Until a few years ago, Killer Klowns wasn’t a blip on my radar. I may have seen an image of the clowns in a magazine, but the movie never registered with me. A few years ago, though, public interest in the movie seemed to explode out of nowhere. From an amazing Arrow Video release of the film to Killer Klowns getting a maze and a house at Universal Hollywood Horror Nights, the movie was suddenly back in the spotlight.
It was a Saturday night when I finally gave in to the pressure to watch this cult classic. I gave my wife fair warning about what was about to happen, smoked some premium bud, and hit play on Killer Klowns From Outer Space.
The movie was what I expected from a 1980s low budget horror film. Incredibly cheesy acting was on display from the start, married to some truly cringe-worthy dialogue, and trippy clown effects. Maybe I’ve been too groomed by the kind of horror movies I watch, but I had expected more gore. Fortunately, however, that’s about the only criticism I can muster regarding Killer Klowns.
I was absolutely gleeful over the alien clowns.
The design didn’t move the needle for me when I saw still pictures of the clowns, but seeing them in action was a different story. I loved that these alien monsters actually acted like clowns to lure and kill their victims. They used devices that turned people into pies, encased them in cotton candy to turn their prey into people smoothies, used shadow puppets to ensnare humans and more. The clown antics reminded me of the villainous devices created by the enemies of Batman in the 1960s television series.
Maybe it was the pot talking, but I fell in love with Killer Klowns by the time the end credits rolled.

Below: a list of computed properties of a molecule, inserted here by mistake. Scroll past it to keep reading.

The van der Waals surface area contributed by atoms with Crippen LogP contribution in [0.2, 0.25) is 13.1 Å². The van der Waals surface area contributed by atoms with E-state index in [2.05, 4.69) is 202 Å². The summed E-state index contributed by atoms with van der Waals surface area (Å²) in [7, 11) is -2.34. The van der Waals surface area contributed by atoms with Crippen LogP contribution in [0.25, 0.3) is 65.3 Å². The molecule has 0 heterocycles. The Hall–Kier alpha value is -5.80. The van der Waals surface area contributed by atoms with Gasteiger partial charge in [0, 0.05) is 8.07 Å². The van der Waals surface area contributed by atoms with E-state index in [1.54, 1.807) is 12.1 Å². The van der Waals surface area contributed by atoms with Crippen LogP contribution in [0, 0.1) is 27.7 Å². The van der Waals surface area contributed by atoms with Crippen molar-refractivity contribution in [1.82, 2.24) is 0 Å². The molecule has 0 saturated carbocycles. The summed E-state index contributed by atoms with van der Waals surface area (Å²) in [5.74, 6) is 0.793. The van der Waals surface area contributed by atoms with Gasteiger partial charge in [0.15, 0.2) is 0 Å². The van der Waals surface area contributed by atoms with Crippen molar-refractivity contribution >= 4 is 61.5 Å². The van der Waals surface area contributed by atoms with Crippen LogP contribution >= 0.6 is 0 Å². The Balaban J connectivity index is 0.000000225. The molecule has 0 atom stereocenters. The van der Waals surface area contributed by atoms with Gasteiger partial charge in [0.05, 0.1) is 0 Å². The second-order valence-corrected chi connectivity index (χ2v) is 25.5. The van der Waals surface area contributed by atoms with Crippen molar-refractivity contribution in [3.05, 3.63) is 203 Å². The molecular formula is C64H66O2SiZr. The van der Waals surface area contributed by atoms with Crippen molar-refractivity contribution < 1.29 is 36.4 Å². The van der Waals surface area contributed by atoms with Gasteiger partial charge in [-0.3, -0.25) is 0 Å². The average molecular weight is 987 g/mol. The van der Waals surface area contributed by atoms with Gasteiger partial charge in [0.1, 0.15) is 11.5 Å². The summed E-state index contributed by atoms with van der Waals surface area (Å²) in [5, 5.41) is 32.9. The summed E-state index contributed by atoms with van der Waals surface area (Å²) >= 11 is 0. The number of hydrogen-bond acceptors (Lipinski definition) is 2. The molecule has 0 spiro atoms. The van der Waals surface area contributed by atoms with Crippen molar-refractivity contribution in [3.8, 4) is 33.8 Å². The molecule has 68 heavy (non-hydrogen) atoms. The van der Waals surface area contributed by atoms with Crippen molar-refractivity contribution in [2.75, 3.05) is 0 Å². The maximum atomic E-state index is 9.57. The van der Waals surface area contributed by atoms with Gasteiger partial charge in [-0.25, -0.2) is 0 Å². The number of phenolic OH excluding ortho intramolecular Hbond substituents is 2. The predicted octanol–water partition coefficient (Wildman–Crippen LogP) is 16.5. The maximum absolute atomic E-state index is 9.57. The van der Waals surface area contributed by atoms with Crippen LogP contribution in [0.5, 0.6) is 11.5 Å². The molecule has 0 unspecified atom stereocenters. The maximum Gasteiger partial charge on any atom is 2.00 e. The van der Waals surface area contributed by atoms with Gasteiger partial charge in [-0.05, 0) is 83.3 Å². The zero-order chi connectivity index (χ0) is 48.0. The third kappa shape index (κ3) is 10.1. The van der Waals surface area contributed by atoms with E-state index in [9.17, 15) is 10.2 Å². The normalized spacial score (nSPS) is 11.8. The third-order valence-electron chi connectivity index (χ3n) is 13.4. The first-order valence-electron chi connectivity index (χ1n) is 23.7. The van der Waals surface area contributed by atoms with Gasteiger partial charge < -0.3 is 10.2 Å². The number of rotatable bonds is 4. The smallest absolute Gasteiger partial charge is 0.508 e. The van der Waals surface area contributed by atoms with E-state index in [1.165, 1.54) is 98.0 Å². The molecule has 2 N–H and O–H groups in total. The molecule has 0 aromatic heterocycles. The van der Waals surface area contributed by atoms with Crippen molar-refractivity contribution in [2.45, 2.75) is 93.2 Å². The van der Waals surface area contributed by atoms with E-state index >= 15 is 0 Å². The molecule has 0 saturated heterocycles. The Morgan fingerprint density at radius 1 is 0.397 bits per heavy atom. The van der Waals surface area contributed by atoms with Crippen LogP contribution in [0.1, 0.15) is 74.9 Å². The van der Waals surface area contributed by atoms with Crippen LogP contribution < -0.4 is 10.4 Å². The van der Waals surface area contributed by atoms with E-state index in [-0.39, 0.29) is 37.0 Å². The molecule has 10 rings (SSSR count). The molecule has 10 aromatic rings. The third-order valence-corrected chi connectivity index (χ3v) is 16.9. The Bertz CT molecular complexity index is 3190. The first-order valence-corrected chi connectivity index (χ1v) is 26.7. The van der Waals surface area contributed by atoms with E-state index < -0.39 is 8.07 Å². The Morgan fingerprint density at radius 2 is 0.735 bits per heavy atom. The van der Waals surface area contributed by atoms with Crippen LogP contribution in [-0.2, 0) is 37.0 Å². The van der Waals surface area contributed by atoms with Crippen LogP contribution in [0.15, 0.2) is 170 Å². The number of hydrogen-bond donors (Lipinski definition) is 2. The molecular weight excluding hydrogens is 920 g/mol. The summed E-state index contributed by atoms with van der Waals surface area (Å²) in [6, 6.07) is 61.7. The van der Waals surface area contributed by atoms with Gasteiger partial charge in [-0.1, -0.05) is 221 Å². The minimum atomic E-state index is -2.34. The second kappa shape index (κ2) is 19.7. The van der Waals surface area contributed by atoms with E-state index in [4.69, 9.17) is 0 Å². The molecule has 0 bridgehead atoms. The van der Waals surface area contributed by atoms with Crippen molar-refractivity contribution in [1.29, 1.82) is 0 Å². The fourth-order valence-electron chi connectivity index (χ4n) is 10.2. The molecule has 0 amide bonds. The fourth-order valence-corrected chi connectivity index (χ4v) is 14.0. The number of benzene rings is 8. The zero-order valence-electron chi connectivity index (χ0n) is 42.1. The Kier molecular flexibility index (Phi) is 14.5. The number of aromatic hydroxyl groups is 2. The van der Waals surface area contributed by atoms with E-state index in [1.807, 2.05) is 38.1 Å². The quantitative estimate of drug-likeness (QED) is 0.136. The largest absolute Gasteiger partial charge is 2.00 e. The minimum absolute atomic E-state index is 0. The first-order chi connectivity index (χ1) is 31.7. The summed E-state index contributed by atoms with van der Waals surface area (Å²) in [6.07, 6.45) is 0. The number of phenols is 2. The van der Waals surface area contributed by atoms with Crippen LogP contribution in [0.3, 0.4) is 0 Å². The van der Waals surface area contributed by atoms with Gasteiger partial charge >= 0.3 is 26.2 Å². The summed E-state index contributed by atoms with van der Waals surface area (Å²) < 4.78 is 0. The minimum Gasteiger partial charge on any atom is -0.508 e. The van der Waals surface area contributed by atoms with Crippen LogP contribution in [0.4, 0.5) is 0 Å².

I realized that more horror movies centered on clowns should take the same route with portraying evil killer clowns. The clowns we see in horror movies today are more like Pennywise in It or Art the Clown in Terrifier. They are terrifying, certainly, and entertaining to watch most definitely. But with this, my first viewing, I realized I want more T-Rex shadow puppets eating people, corpses turning into marionettes, and the use of cotton candy as a means for melting people.
Count me in as a rabid, new fan of Killer Klowns From Outer Space.
3. Audition (1999)
Explored by Bud Fugate
I often get distracted when it comes to movies to watch. I have a huge queue in about 4 or 5 different streaming services full of 80s horror, 70s kung fu and cheap 90s action. When it comes to Audition — a late 90s, Japanese horror film with subtitles — I always found excuses not to watch it. But finally, in these strange times of the year 2020, I decided to give this 1999 film from Takashi Miike a shot.
Mistakes! Have! Been! Made!
For about the first hour and a half, I was beyond bored and confused. I’ve never looked into this film, never watched a trailer and never read a review — so I had no idea what I was in for. The first two acts are really nothing more than a bizarre romantic story about a man looking for love after the loss of his wife. Nothing spooky, nothing really eerie or even gruesome happens. On more than one occasion, a friend has suggested this movie to me, stressing, “It’s really fucked up.” I thought they were talking about the main character luring women into a relationship with a fake casting call.
But then a man with no fingers, ears, feet or tongue emerged from a burlap sack in a woman’s apartment and ate her puke.
WHAT. THE. FUCK.
No one told me there was some serious torture.
No one told me that there were graphic displays of people getting limbs cut off. No one told me that the film explodes from a seemingly normal romance movie into an insane fever dream with tortured ballet girls, puke eating monster men, bizarre sexual confusion and decapitations.
I am not overly familiar with Takashi Miike’s work but I do know he is an oddball director whose work spans multiple genres. But my best guess for this one is that he started making a standard romantic comedy and somewhere during production he said, “Fuck it, let’s get gross.”
It is now 21 years after the film was released, and I am kicking myself that this is the first time I’ve watched it.
Audition is equal parts slow burn, body horror, psychological and nightmarish torture porn fever dream. Instantly, this is one of my all time faves, and I am glad I finally got around to watching it.